Film: A Most Wanted Man (2014)
Stars: Philip Seymour Hoffman, Rachel McAdams, Willem Dafoe, Robin Wright, Grigoriy Dobrygin, Daniel Bruhl
Director: Anton Corbijn
Oscar History: No nominations
Snap Judgment Ranking: 3/5 stars
However, on occasion something happens to make a particular film noteworthy, which is what happened when Philip Seymour Hoffman passed away earlier this year, making A Most Wanted Man not some random John le Carre adaptation with strong reviews but little buzz, but instead the final leading role of one of the most celebrated actors of his generation. Hoffman's presence in this film gives it an interesting anecdotal footnote, and while he has the final Hunger Games films left, this is likely his last significant acting contribution.
(Spoilers Ahead) The film takes a while to get off the ground. Like John Le Carre's Tinker Tailor Soldier Spy, this is a film for the mind, not just for the senses, and unlike your average spy and espionage thriller, you're left with very few action sequences (which makes the final scene a bit jarring, but in a good way because it's the only truly quick moment in the movie). However, unlike Tinker, I don't feel like this film quite joins the great pantheon of spy thrillers.
The problem may lie in the casting, to be honest. Hoffman is brilliant as a man shut off from society for decades, spending his lifetime trying to track terrorists and devoting all of himself to a job that will eventually spit out his soul after chewing on it for a few decades. Rachel McAdams, though, is fatally miscast. Of all of the bad German accents in the film, hers is the worst (Daniel Bruhl, I feel, should have done a bit more coaching with the cast). I personally feel like McAdams has made a career of bad decisions onscreen, frequently going dramatic when her chops are comedic, and quite frankly, I don't think I've ever seen a film where she was actually any good except for Mean Girls. That continues with this particular film, where she's out of her element against Dafoe and Hoffman, both of whom are able to be subdued without becoming washed out (something McAdams seems incapable of doing).
It's also worth noting that the setup to the film isn't as strong as Tinker (which is admittedly a bit unfair-Tinker being Le Carre's magnum opus novel), as the first thirty minutes the film seems to have started almost fifteen minutes into the movie. This sometimes happens when the audience (read: me) isn't as familiar with what is going on onscreen, but I have a feeling that this was also a bit in the delivery as there is little to no character introduction in the opening scenes except with McAdams' character, and Hoffman's character is operating entirely in his world of shadows, so he doesn't quite need the unknowable aspect of his Bachmann that we get to start the movie.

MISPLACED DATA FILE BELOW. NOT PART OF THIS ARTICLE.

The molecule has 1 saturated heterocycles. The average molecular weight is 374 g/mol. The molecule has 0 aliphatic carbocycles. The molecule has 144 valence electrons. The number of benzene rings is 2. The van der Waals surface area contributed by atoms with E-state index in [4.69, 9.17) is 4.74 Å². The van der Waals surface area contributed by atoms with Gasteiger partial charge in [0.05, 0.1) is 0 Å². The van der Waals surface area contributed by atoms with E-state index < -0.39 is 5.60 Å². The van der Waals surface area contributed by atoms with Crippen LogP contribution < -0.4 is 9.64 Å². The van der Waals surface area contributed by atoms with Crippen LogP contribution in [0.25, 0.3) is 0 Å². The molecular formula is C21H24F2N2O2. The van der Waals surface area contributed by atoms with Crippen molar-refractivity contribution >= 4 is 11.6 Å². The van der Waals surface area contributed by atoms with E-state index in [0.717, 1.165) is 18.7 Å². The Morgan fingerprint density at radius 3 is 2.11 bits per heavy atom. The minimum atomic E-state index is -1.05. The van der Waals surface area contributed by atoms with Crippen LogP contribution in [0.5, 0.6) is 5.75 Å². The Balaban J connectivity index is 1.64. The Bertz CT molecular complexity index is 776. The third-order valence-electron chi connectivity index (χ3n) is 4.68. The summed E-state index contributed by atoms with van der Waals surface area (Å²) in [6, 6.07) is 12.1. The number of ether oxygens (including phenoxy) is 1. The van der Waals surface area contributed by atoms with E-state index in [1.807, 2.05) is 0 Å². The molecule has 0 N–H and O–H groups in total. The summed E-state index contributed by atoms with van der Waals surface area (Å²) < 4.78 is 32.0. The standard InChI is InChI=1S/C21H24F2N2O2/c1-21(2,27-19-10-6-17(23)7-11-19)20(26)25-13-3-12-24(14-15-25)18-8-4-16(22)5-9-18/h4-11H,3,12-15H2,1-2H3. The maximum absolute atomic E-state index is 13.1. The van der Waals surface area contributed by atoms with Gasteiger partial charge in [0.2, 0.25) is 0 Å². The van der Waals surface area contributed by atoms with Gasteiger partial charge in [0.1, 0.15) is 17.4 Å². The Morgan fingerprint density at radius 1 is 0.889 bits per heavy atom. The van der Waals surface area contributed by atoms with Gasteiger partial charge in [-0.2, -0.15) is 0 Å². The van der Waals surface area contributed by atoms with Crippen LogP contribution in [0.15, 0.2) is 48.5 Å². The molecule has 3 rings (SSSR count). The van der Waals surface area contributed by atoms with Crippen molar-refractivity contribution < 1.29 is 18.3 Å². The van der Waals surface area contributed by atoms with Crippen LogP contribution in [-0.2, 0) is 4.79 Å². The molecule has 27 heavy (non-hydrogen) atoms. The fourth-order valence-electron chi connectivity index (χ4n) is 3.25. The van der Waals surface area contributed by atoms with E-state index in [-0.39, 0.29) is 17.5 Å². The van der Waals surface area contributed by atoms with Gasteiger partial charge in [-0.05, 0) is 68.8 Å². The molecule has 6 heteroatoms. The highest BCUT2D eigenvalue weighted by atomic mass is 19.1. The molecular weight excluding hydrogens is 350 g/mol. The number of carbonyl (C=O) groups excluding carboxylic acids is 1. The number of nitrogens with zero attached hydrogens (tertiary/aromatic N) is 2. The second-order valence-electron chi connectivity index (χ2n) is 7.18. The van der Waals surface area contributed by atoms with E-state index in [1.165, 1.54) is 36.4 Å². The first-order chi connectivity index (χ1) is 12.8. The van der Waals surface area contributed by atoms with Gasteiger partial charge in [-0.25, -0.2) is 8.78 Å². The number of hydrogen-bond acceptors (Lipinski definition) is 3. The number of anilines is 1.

Still, though, the last thirty minutes are an extremely intense ride, and makes you re-evaluate the way that you handle the nameless faces that appear in front of you on CNN and in the papers. We spend an entire film with a man who has been arrested and tortured and appears innocent, and then slips quietly into the night at the end of the film in an act of extraordinary rendition. It is haunting in the way that someone can slip quietly into the night, little to no justice, forever gone. It's a truly memorable ending, particularly the final moments with Hoffman's Bachmann returning to work, realizing that what he does can never change the course of history in a real way, and that he has resigned himself to potentially being one of the bad guys.
Those were my thoughts on this interesting, though not quite marvelous movie. What were yours? Do you also feel that the film improved as it went along? Do you think this is a strong final note for Hoffman's career (even if we all would have preferred it happening much later)? And what are your general thoughts on Rachel McAdams and her bizarrely sporadic career? Share in the comments!